$\Delta f_{L3}$ = 437.5 kHz frequency separation between GLONASS carriers in the L3 band.

The new GLONASS-K satellites transmit additional signals. GLONASS-K1 transmit a CDMA signal on a new L3 frequency (1202.025 MHz), and GLONASS-K2, in addition, will feature CDMA signals on the L1 and L2 frequencies.

Like GPS and the other GNSSs, the GLONASS signals also contain navigation messages providing satellite orbit, clock and other information. Separate 50-bits-per-second navigation messages are modulo-2 added to the ST- and VT-codes. The ST-code message includes satellite clock epoch and rate offsets from GLONASS System Time; the satellite ephemeris given in terms of the satellite position, velocity and acceleration vectors at a reference epoch; and additional information such as synchronization bits, data age, satellite health, offset of GLONASS System Time from Coordinated Universal Time (UTC) as maintained by the National Metrology Institute of the Russian Federation UTC(SU) as part of the State Time and Frequency Service, and almanacs (approximate ephemerides) of all other GLONASS satellites[1].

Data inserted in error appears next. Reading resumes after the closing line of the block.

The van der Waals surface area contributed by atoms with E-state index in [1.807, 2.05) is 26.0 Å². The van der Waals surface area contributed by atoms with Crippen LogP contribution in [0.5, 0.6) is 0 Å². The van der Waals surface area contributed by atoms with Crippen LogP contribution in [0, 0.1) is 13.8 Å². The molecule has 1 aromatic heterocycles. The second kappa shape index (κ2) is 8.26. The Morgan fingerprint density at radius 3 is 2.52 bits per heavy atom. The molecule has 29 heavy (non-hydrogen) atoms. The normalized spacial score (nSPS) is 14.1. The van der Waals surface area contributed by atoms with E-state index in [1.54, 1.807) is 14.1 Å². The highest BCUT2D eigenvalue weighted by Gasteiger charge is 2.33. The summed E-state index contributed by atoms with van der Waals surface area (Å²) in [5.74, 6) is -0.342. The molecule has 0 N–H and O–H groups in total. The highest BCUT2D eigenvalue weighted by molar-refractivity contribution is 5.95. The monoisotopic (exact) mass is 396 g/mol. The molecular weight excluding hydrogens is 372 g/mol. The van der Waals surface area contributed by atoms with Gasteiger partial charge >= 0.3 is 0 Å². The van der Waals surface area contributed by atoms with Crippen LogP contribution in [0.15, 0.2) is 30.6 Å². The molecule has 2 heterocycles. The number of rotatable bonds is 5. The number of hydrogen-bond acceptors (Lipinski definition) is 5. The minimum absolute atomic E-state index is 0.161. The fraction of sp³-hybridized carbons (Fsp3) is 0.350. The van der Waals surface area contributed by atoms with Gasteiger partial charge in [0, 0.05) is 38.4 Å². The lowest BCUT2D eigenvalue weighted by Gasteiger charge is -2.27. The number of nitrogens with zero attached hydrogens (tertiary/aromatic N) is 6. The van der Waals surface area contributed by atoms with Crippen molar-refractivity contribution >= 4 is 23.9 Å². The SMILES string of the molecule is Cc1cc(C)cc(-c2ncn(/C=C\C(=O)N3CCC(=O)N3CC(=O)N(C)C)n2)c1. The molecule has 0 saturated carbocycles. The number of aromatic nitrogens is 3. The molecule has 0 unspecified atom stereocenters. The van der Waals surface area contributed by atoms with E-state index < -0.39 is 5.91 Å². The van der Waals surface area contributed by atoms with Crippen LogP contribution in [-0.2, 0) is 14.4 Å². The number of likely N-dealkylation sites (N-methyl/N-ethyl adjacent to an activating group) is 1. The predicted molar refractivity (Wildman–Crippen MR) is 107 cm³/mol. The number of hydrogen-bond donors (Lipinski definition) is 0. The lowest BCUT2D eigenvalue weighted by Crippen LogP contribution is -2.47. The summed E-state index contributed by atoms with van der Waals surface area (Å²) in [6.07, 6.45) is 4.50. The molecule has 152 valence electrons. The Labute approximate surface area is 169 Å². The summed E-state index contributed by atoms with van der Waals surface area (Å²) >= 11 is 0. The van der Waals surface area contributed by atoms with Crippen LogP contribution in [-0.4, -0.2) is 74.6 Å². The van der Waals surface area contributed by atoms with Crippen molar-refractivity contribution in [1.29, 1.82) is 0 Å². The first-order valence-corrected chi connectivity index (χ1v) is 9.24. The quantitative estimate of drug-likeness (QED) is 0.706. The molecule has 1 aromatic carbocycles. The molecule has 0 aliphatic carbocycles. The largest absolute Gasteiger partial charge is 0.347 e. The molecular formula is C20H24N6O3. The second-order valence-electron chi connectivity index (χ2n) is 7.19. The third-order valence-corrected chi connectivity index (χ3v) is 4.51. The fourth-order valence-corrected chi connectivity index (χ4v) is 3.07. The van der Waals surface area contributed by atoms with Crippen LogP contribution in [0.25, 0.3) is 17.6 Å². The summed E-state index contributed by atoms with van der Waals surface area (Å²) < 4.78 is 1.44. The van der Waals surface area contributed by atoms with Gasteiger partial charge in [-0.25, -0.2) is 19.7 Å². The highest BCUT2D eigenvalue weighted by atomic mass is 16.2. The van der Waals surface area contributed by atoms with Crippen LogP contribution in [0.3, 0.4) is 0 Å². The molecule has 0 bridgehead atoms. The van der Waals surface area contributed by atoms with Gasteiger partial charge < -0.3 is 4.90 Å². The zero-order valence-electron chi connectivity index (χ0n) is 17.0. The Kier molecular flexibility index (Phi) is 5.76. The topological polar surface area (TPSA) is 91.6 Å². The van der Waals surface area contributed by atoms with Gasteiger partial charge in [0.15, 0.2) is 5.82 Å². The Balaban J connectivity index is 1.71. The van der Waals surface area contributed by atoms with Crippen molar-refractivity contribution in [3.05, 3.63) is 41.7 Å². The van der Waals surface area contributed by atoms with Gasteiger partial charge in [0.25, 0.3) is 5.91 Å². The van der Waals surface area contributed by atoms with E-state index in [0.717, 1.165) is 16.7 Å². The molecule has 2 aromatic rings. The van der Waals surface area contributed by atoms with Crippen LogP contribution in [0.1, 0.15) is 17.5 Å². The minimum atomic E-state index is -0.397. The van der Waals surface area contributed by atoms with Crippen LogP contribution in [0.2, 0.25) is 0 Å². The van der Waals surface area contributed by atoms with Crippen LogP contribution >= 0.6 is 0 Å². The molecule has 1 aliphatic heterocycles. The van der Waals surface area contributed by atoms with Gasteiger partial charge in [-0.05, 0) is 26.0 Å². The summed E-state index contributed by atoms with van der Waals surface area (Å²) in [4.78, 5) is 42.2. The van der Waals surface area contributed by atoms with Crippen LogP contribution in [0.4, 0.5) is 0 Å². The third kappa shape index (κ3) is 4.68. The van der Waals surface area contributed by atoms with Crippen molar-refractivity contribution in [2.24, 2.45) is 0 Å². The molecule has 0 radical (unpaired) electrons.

To have a clearer insight into how the spectra of the GLONASS signals look like, we study next all the bands in detail.

## GLONASS L1 Band

The transmitted navigation signal is in both services of L1 a bipolar phase-shift key (BPSK) waveform with clock rates of 0.511 and 5.11 MHz for the standard and accuracy signals respectively. The L1 signal is modulated by the Modulo-2 addition of the pseudo random (PR) ranging code, the digital data of the navigation message and an auxiliary meander sequence. All above-mentioned frequencies are generated coherently using a single onboard time/frequency oscillator standard [GLONASS ICD, 2002] [2]. For the case of the standard accuracy signals (C/A), the PR ranging code is a sequence with length the maximum of a shift register (m-sequence) and a period of 1 millisecond with bit rate of 511 kbps. The navigation message is sent at 50 bps and the auxiliary meander sequence at 100 Hz.

Moreover, it is important to note that the GLONASS FDMA L1 band does not exactly coincide with the GPS and Galileo L1 band. In fact, the GLONASS L1 band ranges from 1592.9525 MHz to 1610.485 MHz when only the 14 channels k = -7...+6 are employed. In the next figures, each of the channels was filtered to only transmit the main lobe of the BPSK signal and the PSD was normalized to have unit power within the corresponding transmission bandwidth.

The PSDs of the GLONASS signals are shown in the following figure:

Figure 2: Spectra of GLONASS signals in L1.

Once again, in order to have a clearer picture of how overcrowded the RNSS bands are becoming as more and more countries claim their rights to have their own GNSS, the following figure shows GPS, Galileo and GLONASS signals in the E1/L1 band.